This popular nontechnical introduction to the strange and marvelous beasts of the Pleistocene ice ages is now even better. Since Ice Age Mammals of North America was first published in 2002, new information from the rapidly evolving sciences of genetics and radiometric dating, coupled with new fossil discoveries, has revolutionized our understanding of these mostly extinct animals. Lange untangles the complex evolutionary lineages of mammal families, including the gomphotheres, elephant-like creatures that coexisted with humans at the end of the Pleistocene. You'll learn about the geologic events that led to the ice ages, along with possible causes for the mass extinctions of so many species. Fun sidebars explore such topics as the enormous size of some Ice Age animals, what teeth tell us about diets, how fossils and Ice Age mummies are preserved, and how scientists obtain DNA from fossilized dung. A state-by-state list of fossil and museum sites will guide you to the closest places to learn about Ice Age mammals.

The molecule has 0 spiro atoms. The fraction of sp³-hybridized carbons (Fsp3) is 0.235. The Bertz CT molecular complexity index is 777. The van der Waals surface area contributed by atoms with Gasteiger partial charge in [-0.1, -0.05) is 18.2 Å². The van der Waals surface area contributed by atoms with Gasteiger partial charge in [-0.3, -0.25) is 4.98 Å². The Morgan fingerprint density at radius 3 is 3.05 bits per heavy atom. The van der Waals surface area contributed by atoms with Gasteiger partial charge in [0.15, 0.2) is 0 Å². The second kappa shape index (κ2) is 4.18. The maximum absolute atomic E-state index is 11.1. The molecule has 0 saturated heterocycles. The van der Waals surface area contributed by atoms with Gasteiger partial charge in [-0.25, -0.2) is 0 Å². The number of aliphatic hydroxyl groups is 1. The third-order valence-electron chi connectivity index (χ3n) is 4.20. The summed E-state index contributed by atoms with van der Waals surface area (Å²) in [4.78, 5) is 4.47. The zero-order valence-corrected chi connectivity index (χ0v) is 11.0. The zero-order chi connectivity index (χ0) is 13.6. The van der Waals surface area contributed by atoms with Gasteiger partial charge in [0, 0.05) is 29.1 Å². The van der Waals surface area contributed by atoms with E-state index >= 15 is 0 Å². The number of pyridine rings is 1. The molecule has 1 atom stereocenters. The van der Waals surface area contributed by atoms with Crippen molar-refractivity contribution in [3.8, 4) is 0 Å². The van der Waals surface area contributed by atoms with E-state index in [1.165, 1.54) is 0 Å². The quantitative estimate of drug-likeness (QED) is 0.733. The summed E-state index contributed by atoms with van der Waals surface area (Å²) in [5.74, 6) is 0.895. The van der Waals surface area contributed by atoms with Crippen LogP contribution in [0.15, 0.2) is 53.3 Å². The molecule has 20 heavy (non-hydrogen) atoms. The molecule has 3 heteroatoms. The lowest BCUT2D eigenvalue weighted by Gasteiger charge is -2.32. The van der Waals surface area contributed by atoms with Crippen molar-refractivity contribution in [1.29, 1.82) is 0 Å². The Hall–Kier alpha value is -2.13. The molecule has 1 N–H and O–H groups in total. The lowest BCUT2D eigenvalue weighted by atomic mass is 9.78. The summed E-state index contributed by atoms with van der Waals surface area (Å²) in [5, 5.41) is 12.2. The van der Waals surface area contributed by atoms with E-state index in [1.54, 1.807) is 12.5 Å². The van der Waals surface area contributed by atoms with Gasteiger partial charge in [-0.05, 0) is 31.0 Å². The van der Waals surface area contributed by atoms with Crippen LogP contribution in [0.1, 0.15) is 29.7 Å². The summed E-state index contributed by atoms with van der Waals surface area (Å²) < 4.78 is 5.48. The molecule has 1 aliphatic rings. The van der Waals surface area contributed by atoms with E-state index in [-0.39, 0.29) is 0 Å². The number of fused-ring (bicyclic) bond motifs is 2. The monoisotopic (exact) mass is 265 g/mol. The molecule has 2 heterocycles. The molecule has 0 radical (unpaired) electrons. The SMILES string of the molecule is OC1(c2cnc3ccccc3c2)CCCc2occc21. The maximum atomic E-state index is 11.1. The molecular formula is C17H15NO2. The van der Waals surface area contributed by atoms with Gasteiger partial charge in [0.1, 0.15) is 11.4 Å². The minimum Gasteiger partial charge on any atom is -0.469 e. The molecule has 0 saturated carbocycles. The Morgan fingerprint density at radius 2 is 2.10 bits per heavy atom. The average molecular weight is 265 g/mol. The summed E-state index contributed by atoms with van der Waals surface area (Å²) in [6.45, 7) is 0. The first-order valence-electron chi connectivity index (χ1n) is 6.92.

"Ian Lange superbly interprets the dozens of large animals that evolved in North America over tens of millions of years, or immigrated in from Asia or South America before or during the Pleistocene [...] The magnificent creatures all but come back to life."
– Paul S. Martin, Emeritus professor of geosciences, University of Arizona